Scotland votes for independence from Great Britain in less than a week. Until the past few days, the result seemed like a foregone conclusion, as the “no” vote, (led by the Better Together campaign, backed by the three major UK parties) held a significant lead. However, as the referendum draws clear, the “yes” vote, led by Yes Scotland has significantly narrowed the gap. In one poll, it even took the lead.
So, if Britain wakes up one country short on Friday, what could that mean for corporate treasurers around the world? In one word – uncertainty. However, take solace that you won’t be alone. A KPMG survey released in July showed that only 16 percent of British companies had made a contingency plan for an independent Scotland1.
One of the biggest reasons for companies’ lack of planning is that the financial future of Scotland is far from clear, in particular on the topic of currency. While the “yes” campaign says that they will continue to use sterling as part of a currency union with the rUK (the rest of the UK), the British government says that this won’t be the case. Should this be tenforced, instead of a bluff by the government to encourage Scottish businesses to back them, it could throw the economies of both Scotland and rUK into turmoil – in fact the mere prospect of independence has caused considerable jitters for the pound over the past few days.
If a currency union doesn’t take place, Scotland would have three options – use sterling independently of London, join the euro or create a whole new currency. All of these options have both pros and cons2, and each will throw up a number of issues both before and after independence becomes final.
Given all of this uncertainty, nobody knows what this could mean for treasurers, be they of companies headquartered in Scotland, the rest of the UK or elsewhere around the world. However, for any organization that has employees, customers, vendors or banking facilities in Scotland, myriad complex issues could arrive. A few things to consider are outlined below:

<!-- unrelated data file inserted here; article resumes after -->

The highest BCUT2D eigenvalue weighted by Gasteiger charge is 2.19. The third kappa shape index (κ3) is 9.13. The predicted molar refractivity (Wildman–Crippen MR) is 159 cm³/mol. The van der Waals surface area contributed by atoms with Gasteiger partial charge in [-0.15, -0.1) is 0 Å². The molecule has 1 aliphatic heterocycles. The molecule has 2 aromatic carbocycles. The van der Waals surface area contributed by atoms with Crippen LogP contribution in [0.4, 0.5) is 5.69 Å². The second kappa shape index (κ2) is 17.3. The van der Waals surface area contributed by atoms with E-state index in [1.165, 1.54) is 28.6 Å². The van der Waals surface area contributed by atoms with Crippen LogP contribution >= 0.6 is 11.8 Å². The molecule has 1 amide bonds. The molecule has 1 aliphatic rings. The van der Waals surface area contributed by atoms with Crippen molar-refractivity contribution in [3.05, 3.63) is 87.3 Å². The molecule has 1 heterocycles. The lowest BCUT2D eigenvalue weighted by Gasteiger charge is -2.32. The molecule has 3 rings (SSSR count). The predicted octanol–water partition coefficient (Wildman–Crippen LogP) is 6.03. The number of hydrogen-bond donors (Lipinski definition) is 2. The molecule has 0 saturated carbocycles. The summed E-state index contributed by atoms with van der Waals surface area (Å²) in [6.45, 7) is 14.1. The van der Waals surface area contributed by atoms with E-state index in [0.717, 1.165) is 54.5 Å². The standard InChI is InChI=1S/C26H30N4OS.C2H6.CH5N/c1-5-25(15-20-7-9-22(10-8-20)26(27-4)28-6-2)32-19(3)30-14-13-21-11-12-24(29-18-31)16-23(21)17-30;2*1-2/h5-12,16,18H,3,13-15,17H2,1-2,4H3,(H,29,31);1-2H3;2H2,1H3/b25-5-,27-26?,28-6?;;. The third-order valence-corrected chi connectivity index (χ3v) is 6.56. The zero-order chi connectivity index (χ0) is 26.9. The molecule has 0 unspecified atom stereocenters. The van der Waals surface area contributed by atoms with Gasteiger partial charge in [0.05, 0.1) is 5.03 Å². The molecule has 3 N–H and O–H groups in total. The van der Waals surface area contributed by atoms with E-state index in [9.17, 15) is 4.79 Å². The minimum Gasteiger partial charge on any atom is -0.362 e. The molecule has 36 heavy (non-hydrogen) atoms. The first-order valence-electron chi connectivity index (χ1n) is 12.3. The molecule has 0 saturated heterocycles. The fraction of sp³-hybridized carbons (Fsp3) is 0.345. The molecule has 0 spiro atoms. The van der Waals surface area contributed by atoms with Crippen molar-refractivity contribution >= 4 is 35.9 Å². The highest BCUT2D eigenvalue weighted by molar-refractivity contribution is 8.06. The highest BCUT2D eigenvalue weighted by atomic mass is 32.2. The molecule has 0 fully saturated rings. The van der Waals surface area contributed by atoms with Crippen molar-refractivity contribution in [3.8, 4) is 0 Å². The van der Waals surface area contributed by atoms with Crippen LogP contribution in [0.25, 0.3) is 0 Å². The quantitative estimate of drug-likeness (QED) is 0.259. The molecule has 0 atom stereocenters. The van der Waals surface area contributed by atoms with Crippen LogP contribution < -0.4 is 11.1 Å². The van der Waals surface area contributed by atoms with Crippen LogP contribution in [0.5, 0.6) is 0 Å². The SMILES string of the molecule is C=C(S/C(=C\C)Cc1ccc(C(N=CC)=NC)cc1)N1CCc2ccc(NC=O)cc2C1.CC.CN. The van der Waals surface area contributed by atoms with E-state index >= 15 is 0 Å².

Volatility in exchange rates both north and south of the border will dominate the headlines until the currency issue is finalized. In addition, should Scotland be unable to take the two safest options of the currency union or membership of the euro, volatility could remain for several years to come, until the long-term strength of the economy and currency have been assessed. Treasurers with any dealings in Scotland (especially those with major cash positions in Scottish banks) will therefore need to ensure they hedge against this volatility in the short term, and minimize their exposure to the new currency.
Existing business relationships
What will happen to companies who have existing business relationships with Scottish organizations? Be they debt, investments, or other financial instruments, all contracts will need to be reviewed and possibly renegotiated. In particular, treasurers will need to have excellent visibility on their cash position with Scottish banks, as well as the state of their credit agreements. Should the major financial institutions, such as RBS, chose to relocate their headquarters out of Scotland, this would cause even greater nervousness, as smaller, less capitalized banks would certainly be a more risky option for companies to hold major cash positions.
Banking changes (and charges)
Any company that has operations across both Scotland and rUK will, of course, need to set up new banking relationships in Scotland, regardless of whether these relationships are with Scottish domestic banks or local branches of rUK or overseas banks. Obviously this will add extra cost, and these new accounts will need to be managed, with new connectivity processes, signatory control and so on. In addition, the need for international companies to trade a new currency will add new costs in the form of exchange costs.
New taxation laws and regulations
Many large Scottish companies, particularly those in Edinburgh’s strong financial services sector, have said that they will move to rUK in the event of an independent Scotland that sits outside the currency union, and this could have an extremely negative impact, both on employment figures and tax receipts.
Even though Scotland’s economy remains strong due to its North Sea oil reserves, the country will likely move to diversify its economy and bring in new revenues by attracting overseas companies to relocate. The “yes” campaign has already said that it will lower corporate tax rates, and this could lead to a similar situation to that in Ireland, which has positioned itself as a low-tax haven for major organizations to locate their European headquarters.
Similarly, and independent Scotland could also develop a new set of regulations for companies operating in the country, and this would create a further set of complications for any treasurer whose organization conducts business in the country.
Although the pro-independence vote says that no “plan B” is needed for its currency, and the new Scotland will continue to have a thriving economy with lower taxation rates, many treasurers will go to sleep on Thursday night with a considerable amount of concern for what the next morning’s headlines will bring. If independence does occur, it could lead to some serious questions from CFOs and treasurers around the world.
1. Scottish independence: The currency options – BBC, Sept 10, 2014
2. Scottish independence: KPMG survey says – firms ‘not planning for ‘Yes’ vote’ – BBC, July 30, 2014